"Kdo to má chápat?"

Translation:Who is supposed to understand this?

August 20, 2018

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DL often strictly differs between "(tam)to" = the/that and "toto" = this. Why this exception.


I am not convinced by this explanation. I choose "this" because it was the only possibility in the app. Would "that" also be acceptable? The sentence is not in a context, so ... how does the sentence call for whatever?


And yes, Randonneur3, this is really subtle. I saw it only after I made my remark ;-)


Which explanation?


This is a programme. It gives you the the correct possible words randomly. But they are always there. If you will repeat this exercise more times, it is very likely that you will get this question with the word "that" as a solution to form the correct answer/sentence.


how does the sentence call for whatever?

Well, it is really mostly the feel for our native language. You can't use "toto" here in a good way (although you coul use tohle).


I believe that when “to” is used as a demonstrative pronoun it can be THIS or THAT. But when “to” is used as a demonstrative adjective, then it can only be THAT. Who is this/that? = Kdo je to? This child is tall.= Toto dítě je vysoké. That child is tall.=To dítě je vysoké. Someone please correct me if I’m wrong.


"Kdo to má chápat? what about Who can understand that? This is what I would say to mean the same thing.


No, the kdo má really means "who is supposed".

" Who can understand that?" would just be "Kdo tomu rozumí." or literally "Kdo tomu dokáže rozumět?".


rozumi ?not chapat?


Kdo to chápe? Kdo to dokáže pochopit? if you want...


Yes. The context, of course is most probably - A mother who got a remark from her child "I do not understand", hence "who is supposed to understand this" comes after.


This is , perhaps, the first sentence that I have seen in this exercise where "supposed to" is used where I would use it myself. Other tines I feel it is being used to illustrate a distinction which does nor really exist in English


You didn't mention the distinction you suppose we are trying to illustrate. If you mean the distinction between "have to" and "be supposed to" than I am afraid I cannot agree that it would not exist.

But more importantly, what we are trying to illustrate is the difference in Czech. If the difference in English is smaller, so be it. In Czech the difference between and musí is big.


Thank you for your very prompt reply. Your second paragraph makes exactly the point that I was trying to make. Of course the fact that the basic meaning of 'mít' is 'to have' adds to the confusion.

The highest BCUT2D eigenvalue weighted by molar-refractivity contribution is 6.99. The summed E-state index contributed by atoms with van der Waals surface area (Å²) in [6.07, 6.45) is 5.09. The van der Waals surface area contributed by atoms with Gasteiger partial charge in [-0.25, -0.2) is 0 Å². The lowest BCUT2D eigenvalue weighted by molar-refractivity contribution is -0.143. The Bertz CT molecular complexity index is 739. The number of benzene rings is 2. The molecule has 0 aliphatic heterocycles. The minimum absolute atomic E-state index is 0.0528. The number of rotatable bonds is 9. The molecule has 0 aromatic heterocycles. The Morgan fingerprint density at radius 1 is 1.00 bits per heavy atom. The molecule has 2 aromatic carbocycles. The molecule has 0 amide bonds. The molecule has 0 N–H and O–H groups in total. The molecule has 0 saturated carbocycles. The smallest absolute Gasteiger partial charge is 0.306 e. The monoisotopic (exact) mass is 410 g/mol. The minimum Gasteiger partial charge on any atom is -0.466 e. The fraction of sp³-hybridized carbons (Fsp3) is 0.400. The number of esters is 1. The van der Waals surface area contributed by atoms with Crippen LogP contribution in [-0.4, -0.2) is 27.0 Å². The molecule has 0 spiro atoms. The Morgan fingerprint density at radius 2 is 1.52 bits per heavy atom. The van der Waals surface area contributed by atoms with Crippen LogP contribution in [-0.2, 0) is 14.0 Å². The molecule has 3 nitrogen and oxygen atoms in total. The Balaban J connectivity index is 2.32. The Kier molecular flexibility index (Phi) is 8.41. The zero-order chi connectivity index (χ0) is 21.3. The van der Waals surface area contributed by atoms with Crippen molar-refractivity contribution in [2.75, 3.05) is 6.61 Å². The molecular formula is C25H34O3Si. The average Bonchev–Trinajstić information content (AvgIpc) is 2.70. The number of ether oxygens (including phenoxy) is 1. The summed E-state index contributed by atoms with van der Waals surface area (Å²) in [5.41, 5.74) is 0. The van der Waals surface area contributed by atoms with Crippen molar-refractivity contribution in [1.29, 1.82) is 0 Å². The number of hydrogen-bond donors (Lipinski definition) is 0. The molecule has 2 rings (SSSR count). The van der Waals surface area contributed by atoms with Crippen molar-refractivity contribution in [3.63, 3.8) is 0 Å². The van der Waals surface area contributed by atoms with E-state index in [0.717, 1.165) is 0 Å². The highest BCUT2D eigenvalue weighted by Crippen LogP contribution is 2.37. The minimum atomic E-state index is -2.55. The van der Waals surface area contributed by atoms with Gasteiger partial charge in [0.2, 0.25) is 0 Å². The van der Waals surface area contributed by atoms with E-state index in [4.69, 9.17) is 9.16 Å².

Yes, this coincidence is what has caused me to struggle with the meaning of mít + infinitive coming naturally. In my mind, all infinitives have the word "to" in front of them. Být = to be, Jít = to eat. So if i see "mám být," I instinctively translate this as mám ("I have") + být ("to be") = "I have to be" when it really should be "I am supposed to be." It will take some deprogramming for this to come more naturally.


Yes. The problem (source of confusion) is what meaning Czech and English decided to assign to this "have + verb". Without it, it's clear:

  • He must work. -- Musí pracovat.
  • He has an apple. -- jablko.

But then -- what do you "have" if you "have a verb"?

English started using "He has to work" first as a weakened version of "he must work" (it might have started with just "He has work to do", where he still "has" a noun), and gradually "must" has become so undesireably strong that "have to" is the default. Especially since "must" lost its future and past tenses and "have to" has had to step in to fill that gap.

In Czech, "muset" is a fully functional verb. It is not perceived as too strong (as opposed to "You must...!") and it works in all tenses. We never needed to have an extra "must", so the "mít + verb" developed to have a different function, albeit also related to duty. So, "má pracovat" can be short for:

Má doporučení / žádost / příkaz / úmysl / plán, aby pracoval. -- He has a recommendation / a request / an intention / a plan to work. Someone asked him to work, told him to work, someone wants him to work, it is asked of him, it's in his schedule... in other words: He is supposed to work.

It's closer to "should" than to "must":

When asking someone "Mám si to koupit?" -- it's probably odd to translate it as "Am I supposed to buy it?". It's just asking for the opinion of the other person, so the closest meaning is: "Do you think I should buy it?"

When asking someone "Mám přijít k tobě?" -- the closest might be: "Do you want me to come over?" (which would otherwise be two clauses: "Chceš, abych přišel k tobě?" making the "Mám příjít k tobě?" version more economic and easy to say)

It's good to remember that the conditional mood of "mít + verb" actually gets us "should". E.g.:

  • Mám víc jíst. -- I'm supposed to eat more (someone wants me to eat more, my doctor perhaps, or someone told me to eat more, I may not agree)
  • Měl bych víc jíst. -- I should eat more (it's my opinion, it's what I believe)
  • Musím víc jíst. -- I must eat more, I have to eat more (it's a certainty)

The line between "mám" and "měl bych" (its conditional) may be thin just like between "I am supposed to" and "I should".


Ah, thank you!! Your replies are always so thorough and helpful, they're much appreciated!


Totally agree with Squeeeem (counts the e's to make sure I got it right). Always such thorough and clear answers!


I don't know if it helps, but I've been kind of thinking of it like, "You have (the suggestion) to be." It is in your hands, your possession.

e.g., "Máš jít domů" = "You have [the action of going] home, you own it, it is your choice what to do with it now. You can go home or not."

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